By: Luigi Barzini .
Introduction to the 100th Anniversary Edition
Luigi Barzini wrote Peking to Paris, An Account of Prince Borghese's Journey Across Two Continents in a Motor-Car in 1907, shortly after returning from one of the most exciting and demanding automotive adventures that has ever been undertaken. The idea of driving from Peking to Paris, proposed by France's leading newspaper Le Matin was initially viewed as folly. In 1907, the automobile was scarcely a decade old and traveling from one town to the next by automobile was far from a sure thing. To travel thousands of miles, across two continents, where no roads existed and in an age without gasoline stations or even reliable maps was inconceivable to all but a few rugged adventurers who took on the challenge.
Barzini was already an accomplished and recognized journalist when he joined Prince Scipione Borghese's Itala team. Borghese was single-minded in his determination to complete the journey, win the race and bring glory to Italy. That he was successful at all three makes Luigi Barzini's story of their struggles and triumphs even more compelling.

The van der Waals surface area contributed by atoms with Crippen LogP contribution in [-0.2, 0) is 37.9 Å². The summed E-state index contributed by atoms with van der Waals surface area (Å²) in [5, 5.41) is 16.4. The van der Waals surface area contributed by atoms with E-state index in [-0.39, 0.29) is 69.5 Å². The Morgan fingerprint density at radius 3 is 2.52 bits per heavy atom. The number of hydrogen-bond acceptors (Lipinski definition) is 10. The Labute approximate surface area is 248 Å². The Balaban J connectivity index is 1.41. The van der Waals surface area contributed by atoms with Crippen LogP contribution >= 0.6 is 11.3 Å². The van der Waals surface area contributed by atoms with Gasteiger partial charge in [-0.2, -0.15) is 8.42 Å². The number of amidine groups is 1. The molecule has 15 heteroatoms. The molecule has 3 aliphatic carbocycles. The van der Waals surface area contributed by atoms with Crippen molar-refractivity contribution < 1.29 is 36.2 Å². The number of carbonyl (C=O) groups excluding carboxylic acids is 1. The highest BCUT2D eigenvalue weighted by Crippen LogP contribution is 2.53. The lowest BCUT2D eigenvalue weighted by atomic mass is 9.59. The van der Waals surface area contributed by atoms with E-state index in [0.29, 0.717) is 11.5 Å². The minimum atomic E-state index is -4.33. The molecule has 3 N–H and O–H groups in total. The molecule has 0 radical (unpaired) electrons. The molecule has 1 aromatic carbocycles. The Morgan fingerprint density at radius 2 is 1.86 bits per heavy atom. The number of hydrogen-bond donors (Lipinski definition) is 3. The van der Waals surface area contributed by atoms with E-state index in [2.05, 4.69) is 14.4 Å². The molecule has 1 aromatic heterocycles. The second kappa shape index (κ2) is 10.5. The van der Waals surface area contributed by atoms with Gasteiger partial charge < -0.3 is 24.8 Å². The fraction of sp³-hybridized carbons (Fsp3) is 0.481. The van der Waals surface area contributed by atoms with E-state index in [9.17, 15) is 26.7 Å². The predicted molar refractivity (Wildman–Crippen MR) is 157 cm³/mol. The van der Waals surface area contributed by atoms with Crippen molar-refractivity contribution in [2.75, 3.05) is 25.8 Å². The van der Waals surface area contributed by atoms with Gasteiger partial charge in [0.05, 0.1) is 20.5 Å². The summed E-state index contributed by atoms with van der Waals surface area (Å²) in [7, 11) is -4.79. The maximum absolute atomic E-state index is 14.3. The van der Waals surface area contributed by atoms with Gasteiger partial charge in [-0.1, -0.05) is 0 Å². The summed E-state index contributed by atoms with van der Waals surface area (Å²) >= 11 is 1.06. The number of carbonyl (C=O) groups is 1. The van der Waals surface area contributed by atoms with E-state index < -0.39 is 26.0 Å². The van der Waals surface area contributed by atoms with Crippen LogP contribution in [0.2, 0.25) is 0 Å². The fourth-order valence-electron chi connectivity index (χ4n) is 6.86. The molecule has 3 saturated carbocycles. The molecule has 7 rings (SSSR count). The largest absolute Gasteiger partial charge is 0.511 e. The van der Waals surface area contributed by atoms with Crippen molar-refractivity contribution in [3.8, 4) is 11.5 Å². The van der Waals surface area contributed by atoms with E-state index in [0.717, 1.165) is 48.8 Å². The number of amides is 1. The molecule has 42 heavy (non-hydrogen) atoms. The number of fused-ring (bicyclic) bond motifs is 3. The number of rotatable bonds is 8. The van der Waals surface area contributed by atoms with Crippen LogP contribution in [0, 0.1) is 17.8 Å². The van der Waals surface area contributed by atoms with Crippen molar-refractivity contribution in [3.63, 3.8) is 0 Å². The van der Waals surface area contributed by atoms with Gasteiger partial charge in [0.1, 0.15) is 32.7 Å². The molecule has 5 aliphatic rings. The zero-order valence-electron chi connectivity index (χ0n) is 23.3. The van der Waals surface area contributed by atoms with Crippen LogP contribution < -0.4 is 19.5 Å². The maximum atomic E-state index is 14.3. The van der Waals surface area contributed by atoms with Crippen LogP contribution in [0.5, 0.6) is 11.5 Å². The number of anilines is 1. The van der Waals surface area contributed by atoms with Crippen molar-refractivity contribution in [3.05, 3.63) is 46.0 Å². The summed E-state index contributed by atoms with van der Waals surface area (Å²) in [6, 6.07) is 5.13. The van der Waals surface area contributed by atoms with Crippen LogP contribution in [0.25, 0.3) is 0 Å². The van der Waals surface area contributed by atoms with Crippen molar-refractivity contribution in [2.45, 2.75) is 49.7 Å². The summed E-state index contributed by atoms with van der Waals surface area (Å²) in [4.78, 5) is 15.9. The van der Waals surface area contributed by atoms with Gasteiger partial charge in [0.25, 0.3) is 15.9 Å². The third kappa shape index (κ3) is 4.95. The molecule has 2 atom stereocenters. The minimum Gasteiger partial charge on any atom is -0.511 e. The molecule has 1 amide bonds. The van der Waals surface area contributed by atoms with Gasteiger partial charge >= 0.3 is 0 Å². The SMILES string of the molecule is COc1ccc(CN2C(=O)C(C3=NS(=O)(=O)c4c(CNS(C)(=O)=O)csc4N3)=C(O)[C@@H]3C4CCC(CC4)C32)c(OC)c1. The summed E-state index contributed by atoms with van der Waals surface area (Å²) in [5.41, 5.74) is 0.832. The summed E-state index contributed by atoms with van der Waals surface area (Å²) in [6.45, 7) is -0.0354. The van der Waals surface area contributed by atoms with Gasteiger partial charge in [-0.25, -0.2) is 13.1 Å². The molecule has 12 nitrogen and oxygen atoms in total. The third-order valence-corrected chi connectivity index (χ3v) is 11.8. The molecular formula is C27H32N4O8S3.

Peking to Paris became an overnight success, translated into 11 languages and published all over the world. It became nearly compulsory reading for generations of Italians, who learned from its easy narrative to appreciate the extraordinary accomplishments of their countrymen.
This 100th Anniversary Edition of Luigi Barzini's Peking to Paris published by Demontreville Press remains largely true to his original work, as published in English in 1908 by Mitchell Kennerley of New York. Slight changes in grammar and spelling have been made to improve the readability for modern readers. Demontreville Press, Inc. publishes automotive fiction, short stories and adventure tales and is proud to republish this important story about the earliest days of automotive adventure.
Demontreville Press, Inc.